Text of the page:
Much like Kelly Schaefer, Stacy Rowan, co-founder and coach at Custom Built Life, and Star Staubach, energy transformation strategist and motivational speaker, utilize family dinners as an opportunity to express gratitude as a family unit. Stacy shared with me, “When my daughters were younger, each family member would share the best part of their day when we all gathered around the table for dinner. Having a witness to your gratitude as you speak it aloud is a great way to honor the good in your life.” Star told me, “In our home, we have a gratitude practice at the dinner table, sharing the part of our day that we are most grateful for. In that moment, we’re all listening, sharing, and communicating. The mood lightens the minute we start the conversation. We started this when my daughter was 18 months old, and now at three-and-a-half, she won’t let us sit for longer than a minute without prompting us, ‘Momma, we hav-a do favrit pawt of da day.’”
Chris Attwood, author and expert in the field of human consciousness, shared how he and his family express gratitude. He mentioned, “My wife, Doris, and I have wanted our children to be conscious about what they create in their lives. So, every day on the way to school we play the ‘Gratitude Game.’ We have a fun competition to see who can find the most things to be grateful for, beginning with “Thank you, God for . . .” Of course, we each have to find new things to be grateful for so we don’t repeat the same things every day. When we get to school, we ask our seven-year-old daughter, Sophie, “What are you going to create today” and she sets three intentions for her day. Then at the end of the day, we ask her “What did you create today” and she gets five kisses for each intention that came true, then we sing our Gratitude Song.”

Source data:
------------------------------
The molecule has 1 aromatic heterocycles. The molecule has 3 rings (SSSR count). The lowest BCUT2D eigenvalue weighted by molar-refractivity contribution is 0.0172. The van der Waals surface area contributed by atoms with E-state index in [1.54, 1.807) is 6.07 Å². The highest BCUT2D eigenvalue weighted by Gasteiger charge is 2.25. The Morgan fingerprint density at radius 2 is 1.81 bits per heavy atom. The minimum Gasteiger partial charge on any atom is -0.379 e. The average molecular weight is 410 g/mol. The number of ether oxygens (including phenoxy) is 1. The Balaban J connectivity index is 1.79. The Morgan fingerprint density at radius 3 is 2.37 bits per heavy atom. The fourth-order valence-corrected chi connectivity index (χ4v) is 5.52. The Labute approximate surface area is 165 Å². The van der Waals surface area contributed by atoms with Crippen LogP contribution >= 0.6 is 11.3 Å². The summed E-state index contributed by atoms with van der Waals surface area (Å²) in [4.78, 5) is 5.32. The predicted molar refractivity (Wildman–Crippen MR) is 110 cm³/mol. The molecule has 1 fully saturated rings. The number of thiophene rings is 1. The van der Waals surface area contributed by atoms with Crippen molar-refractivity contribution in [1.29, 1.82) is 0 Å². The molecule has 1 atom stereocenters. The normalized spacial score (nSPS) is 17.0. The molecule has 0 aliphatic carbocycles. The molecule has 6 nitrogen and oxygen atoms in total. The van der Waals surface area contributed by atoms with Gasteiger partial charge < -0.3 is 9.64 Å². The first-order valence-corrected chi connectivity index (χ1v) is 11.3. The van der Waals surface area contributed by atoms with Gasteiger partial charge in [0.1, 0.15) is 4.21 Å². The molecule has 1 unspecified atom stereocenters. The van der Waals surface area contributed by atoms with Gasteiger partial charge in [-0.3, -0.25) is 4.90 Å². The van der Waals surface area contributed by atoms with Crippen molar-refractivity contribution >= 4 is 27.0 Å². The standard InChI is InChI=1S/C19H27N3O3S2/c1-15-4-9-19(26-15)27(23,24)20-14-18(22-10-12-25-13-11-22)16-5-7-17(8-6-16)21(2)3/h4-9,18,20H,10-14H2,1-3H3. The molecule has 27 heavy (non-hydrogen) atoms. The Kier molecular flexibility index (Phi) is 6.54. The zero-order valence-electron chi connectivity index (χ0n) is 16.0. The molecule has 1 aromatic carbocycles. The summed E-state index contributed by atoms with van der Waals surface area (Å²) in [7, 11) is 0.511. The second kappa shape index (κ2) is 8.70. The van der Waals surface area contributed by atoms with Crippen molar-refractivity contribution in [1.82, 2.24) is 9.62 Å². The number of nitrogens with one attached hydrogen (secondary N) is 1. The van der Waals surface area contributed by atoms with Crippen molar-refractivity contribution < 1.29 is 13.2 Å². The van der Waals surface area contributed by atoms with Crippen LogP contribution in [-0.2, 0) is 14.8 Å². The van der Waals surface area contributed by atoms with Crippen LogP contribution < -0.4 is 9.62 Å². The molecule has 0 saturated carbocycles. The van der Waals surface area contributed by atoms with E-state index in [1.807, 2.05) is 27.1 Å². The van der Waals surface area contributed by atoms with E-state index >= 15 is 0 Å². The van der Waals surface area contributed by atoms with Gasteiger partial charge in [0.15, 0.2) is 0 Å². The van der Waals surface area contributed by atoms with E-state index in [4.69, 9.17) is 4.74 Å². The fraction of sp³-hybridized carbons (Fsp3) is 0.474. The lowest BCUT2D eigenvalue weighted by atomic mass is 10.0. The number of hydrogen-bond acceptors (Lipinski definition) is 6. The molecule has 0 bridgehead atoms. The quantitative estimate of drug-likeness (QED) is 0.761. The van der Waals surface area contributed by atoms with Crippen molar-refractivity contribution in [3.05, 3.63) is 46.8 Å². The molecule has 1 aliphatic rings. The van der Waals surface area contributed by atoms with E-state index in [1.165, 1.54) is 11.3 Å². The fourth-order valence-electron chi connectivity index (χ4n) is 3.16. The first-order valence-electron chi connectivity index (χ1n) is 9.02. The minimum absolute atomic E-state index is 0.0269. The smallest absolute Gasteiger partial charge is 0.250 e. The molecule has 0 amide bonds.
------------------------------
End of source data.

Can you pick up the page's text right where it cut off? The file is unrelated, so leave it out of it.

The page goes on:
Practicing gratitude is also a transformational factor in positively juggling the many responsibilities that family, work, and all of the other roles most of us manage each day. My good friend, Denise Ruiz-Cabrera, a perpetual positive thinker, mother of two, as well as a produced and published playwright and children’s play author, who currently works for a big four accounting firm, has a daily ritual of practicing gratitude that has helped her to manage the many roles she juggles. Each morning, Denise makes sure to kiss her children “Good Morning,” have a conversation about how good they slept and what they dreamt about, and plan for a day filled with kindness and gratitude. Denise shared with me, “I start my day by reciting a ‘Parents Prayer’ and looking at my ‘Confident Woman’ devotional, a quick prayer guide for busy women. For me, the greatest and most rewarding role I will ever have is that of Mother. To have ever been blessed with such a gift is my greatest reminder of how thankful I need to be, for I’ve received a blessing beyond compare. This is the epicenter for all of my gratitude. When I am charged with an exceptionally challenging parenting task or conversation, I reiterate this blessing. When I choose the proper words to discipline positively, I am reminded. When I rush home from a full day of work to be sure I prepare a home cooked meal, I am reminded. When I give up watching a favorite television show to ensure my children have been to soccer and swim and then rush home to stuff Valentine’s Day bags with gifts for their classmates, I am reminded. When I hear a sweet voice thanking me for building the best sleeping fort and lighting the ceiling just right for bedtime, I understand why I need to stay reminded.” Denise’s advice for maintaining gratitude at home during our busy lives is to be grateful that each day is a new beginning, concern ourselves only with what we can actually control, learn to bury woes and negativity in humor since laughter is a natural de-stressor, and to “Sing out loud daily. I sang ‘Let It Go’ with my daughter last night at the top of our lungs and it felt TERRIFIC!”